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David Burr and Concetta Morrone award the 2011 Kurt-Koffka Award

The Kurt-Koffka award honors scientists who have advanced the fields of perception or developmental psychology to an extraordinary extent. The award is in remembrance of Kurt Koffka, who is well-known as a pioneer of Gestalt Psychology, in particular in the fields of perception and child development. Koffka worked in Giessen for 16 years, from 1911 to 1927.

This was the fifth time that the Kurt-Koffka medal was awarded. In a ceremony that took place on June 22, 2011, Profs. Concetta Morrone and David Burr were honored for their work on visual perception and its development.

(
Read more: German)

New Research in Current Biology

Congratulations to Roberto, who's latest paper just got accepted for publication in Current Biology. The paper reports a strong link between the ability of executing motor acts and having efficient perceptual sensitivity.

Reduced perceptual sensitivity for biological motion in paraplegia patients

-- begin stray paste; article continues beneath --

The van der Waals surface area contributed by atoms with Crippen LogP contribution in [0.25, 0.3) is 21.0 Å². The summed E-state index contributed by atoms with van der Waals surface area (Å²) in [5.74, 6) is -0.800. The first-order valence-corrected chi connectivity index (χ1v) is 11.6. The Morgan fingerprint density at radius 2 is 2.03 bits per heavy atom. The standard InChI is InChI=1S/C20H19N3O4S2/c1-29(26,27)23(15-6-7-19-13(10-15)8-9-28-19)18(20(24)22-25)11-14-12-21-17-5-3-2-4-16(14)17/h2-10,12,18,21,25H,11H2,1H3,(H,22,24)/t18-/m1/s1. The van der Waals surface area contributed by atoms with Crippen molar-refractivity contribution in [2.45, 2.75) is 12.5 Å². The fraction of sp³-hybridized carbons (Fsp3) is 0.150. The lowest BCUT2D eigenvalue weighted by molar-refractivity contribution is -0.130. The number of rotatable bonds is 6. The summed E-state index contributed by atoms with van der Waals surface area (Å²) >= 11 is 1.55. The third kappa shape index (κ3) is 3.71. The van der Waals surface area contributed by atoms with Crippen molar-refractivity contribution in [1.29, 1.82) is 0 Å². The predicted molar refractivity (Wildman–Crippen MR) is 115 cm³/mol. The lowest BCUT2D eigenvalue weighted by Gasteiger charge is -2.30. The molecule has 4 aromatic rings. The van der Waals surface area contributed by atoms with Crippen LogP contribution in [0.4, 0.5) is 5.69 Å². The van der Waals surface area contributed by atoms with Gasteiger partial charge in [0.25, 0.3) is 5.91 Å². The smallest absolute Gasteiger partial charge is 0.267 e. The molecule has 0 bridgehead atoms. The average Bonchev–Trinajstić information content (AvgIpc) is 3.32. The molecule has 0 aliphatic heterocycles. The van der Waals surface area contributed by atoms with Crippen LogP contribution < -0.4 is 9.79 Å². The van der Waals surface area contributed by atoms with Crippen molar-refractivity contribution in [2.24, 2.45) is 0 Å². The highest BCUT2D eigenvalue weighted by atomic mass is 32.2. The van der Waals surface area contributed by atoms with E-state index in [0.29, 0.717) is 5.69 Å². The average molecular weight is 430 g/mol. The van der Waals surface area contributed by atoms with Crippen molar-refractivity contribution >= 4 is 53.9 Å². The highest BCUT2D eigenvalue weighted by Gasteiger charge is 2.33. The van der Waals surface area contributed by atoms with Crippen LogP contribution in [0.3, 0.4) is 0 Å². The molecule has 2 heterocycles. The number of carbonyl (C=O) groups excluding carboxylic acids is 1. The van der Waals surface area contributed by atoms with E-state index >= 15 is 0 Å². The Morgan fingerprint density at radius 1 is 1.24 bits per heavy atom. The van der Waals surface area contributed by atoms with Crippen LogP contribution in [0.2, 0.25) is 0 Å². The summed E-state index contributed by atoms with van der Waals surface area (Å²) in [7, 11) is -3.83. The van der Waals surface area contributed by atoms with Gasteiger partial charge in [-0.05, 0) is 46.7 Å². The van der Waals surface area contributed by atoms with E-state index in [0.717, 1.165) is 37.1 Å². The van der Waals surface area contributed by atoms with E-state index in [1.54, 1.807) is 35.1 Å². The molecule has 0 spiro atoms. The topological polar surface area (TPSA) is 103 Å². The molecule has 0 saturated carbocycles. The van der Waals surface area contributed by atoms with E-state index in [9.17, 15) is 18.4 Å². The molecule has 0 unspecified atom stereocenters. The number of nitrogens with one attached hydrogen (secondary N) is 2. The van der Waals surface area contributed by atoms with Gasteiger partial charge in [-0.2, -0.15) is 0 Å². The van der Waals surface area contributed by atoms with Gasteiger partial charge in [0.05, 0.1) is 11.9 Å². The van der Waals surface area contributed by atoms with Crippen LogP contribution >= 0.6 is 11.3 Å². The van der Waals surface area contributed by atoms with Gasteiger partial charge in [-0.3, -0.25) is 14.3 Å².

Roberto Arrighi, Giulia Cartocci, and David C. Burr

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In the News: "That strange mechanism by which we see the world delayed"
The
visual world we perceive seems stable - despite all the changes and movements we see. Researchers (including Concetta Morrone) have proposed that this stability is the result of simultaneous modifications of both space and time neural mechanisms which are anchored in external space. Everytime we move our eyes, there could be a reorganization of the connections between neurons to ensure stability - and this results in a distortion between real and perceived time. To accommodate this change, the brain must reset both the inner and the 'real' clock at the end of each ocular movement. (Article is in Italian)